12 Ways to Proceed With Caution During an Acquisition

12 Ways to Proceed With Caution During an Acquisition
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If you're in the position to acquire another company, congratulations. But with all big moves, navigation can be tricky. Here are the steps to ensure the process goes as you expect.

A. See if the Code Is Quality


If you're purchasing software, you should have an experienced software consultant take a look at the code base to make sure it's quality and won't have scalability issues. Just because something is working now, doesn't mean issues won't arise after you've purchased it. The code should have proper annotations, a clean structure and an ability to scale. - Andy Karuza, FenSens

A. Know Your Motivating Factors


Why do you want to buy this company? Growth via acquisition is often to gain access to a book of business, knock out a competitor, or take advantage of a proprietary product. Make sure that there aren't any other access points to gain the same market advantage before you invest. - Nicole Munoz, Start Ranking Now

A. Have the Right Systems and Personnel in Place


Acquisition is a common way to expand your company's offerings, whether it's on a product and service level or a content and influence level. But growth always requires a strategy. You won't be able to properly leverage your new entity without first thinking about how to ensure a smooth transition. You need the right people and systems in place to make it work. - Ismael Wrixen, FE International

A. Check for Self-Sufficiency


If you're acquiring another company, an essential element to review is the self-sufficiency of the business. Can this business run without you or without affecting your current operation? Also, how healthy is the existing team in this company? The last thing you want is to be in a situation where you have to dedicate so much time to run or fix this company. - Duran Inci, Optimum7

A. No Matter the Size of the Deal, Get a Signed Letter of Intent (LOI) Immediately


I've had the distinct "pleasure" of not bothering to get an LOI signed due to the fact that the actual transaction cost was low enough that I didn't want the lawyer fees to be disproportionately large. In the end, it came back to haunt me, as the deal fell apart after months of hard work. Don't make the same rookie move. It's easy to avoid and will save you from potential heartache. - Dario Meli, Quietly

A. Interview Their Customers


The numbers might look good, and the team might feel like a great fit, but the most important thing you need to confirm is if the business is viable in the future too. The best way to validate that the revenue is "good" revenue is by talking to customers. If they rave about the business and plan to continue their patronage, that's great. If they plan to shop elsewhere, buyer beware! - Aaron Schwartz, ModifyWatches.com

A. Hire an Attorney


When looking to acquire another company, I've found it most beneficial to include my attorney in every step of the process. While you and your team may be business savvy, you'll need someone to review all documents to make sure the acquisition is worth pursuing. Hiring an attorney may be costly at first, but it will save you time and money in the long run. - Anthony Pezzotti, Knowzo.com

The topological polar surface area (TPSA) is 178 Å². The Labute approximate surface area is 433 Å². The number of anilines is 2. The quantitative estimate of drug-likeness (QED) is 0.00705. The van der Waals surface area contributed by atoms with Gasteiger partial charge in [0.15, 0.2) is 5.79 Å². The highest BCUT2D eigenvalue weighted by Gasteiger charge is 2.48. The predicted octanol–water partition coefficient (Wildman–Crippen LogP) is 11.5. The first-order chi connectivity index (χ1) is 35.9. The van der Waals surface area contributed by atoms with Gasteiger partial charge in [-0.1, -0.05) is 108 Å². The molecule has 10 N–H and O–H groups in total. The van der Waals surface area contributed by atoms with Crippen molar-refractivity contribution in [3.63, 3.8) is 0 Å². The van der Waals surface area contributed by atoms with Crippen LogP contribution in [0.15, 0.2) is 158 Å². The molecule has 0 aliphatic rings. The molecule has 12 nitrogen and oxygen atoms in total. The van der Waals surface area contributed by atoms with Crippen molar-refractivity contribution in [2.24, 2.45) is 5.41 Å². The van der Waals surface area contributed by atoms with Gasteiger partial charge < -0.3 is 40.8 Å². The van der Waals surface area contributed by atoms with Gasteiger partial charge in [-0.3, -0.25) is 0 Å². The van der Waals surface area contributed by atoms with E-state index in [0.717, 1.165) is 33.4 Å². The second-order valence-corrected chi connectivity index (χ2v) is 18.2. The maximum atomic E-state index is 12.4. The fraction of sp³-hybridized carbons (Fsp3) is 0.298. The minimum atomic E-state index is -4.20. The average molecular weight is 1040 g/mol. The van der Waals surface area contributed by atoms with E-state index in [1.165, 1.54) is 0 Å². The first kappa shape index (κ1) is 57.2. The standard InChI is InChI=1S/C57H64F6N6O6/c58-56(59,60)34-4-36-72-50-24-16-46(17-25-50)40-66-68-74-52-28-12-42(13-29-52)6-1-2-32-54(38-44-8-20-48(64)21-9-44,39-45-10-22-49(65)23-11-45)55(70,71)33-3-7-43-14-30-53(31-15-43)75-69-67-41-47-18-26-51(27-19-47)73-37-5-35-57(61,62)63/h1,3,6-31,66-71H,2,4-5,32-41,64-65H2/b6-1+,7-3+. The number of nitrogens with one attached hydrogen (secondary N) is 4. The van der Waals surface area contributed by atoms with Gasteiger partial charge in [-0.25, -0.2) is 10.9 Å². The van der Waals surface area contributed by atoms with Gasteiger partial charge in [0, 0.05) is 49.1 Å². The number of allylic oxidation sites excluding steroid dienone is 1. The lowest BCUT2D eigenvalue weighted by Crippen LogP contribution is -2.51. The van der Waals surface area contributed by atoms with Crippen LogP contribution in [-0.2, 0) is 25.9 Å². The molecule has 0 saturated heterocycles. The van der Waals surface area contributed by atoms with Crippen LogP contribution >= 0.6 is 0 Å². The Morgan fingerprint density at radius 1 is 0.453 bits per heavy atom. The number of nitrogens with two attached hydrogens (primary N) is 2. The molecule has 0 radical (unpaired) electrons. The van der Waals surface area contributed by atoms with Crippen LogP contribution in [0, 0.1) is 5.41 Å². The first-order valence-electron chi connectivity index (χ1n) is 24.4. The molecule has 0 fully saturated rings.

A. Make Sure Building Isn't the Better Option


What's the primary driver for this acquisition--customers, revenue, technology? For the amount you're willing to spend, is it clear that it's a better investment to buy rather than to build? That's what it comes down to. If it's close, choose not to buy, because you're inevitably going to have integration costs you're not yet accounting for. Only do it if it's a home run. - Fan Bi, Blank Label

A. Find a Mentor


There are many aspects and considerations when you decide to acquire another company. Find a mentor who has acquired a business in the past. They can help you navigate the ups and downs of acquiring another company. The ultimate decision will still rest with you, but having a mentor is probably the easiest shortcut to reduce costly mistakes. - Mark Daoust, Quiet Light Brokerage, Inc.

A. See if the Process can Survive a Six-Month Distraction


As an architect of several acquisitions, I always assume that the company integration (technology, workforce, systems, data, etc.) will take about six months of work. This is especially true of technology acquisitions. Ask yourself whether your business can sustain such a long detour and that the outcome accelerates your long-term goals even if it hinders your short-term velocity. - Trevor Sumner, LocalVox

A. Look at the Company's Books With Scrutiny


I've had the pleasure/displeasure of buying and selling several small businesses, and pouring hundreds of potential deals. People hide things all the time, and like a seemingly impressive resume, financials are often embellished to show the company in the best light. A warning about client base: typically 20-30 percent use the sale as an opportunity to leave or look around, so be ready for some outflow in the beginning. - Andre Chandra, I Print N Mail

A. Take Your Time


Make sure when analyzing a company for acquisition that you do due diligence. That not only includes the financial side, but also the people, process and products. What good is acquiring a company for its people if they end up being disgruntled and leaving? Take your time, and have all of your bases covered before pulling the trigger. - Charles Moscoe, SkinCare.net

These answers are provided by the Young Entrepreneur Council (YEC), an invite-only organization comprised of the world's most promising young entrepreneurs. In partnership with Citi, YEC recently launched BusinessCollective, a free virtual mentorship program that helps millions of entrepreneurs start and grow businesses.

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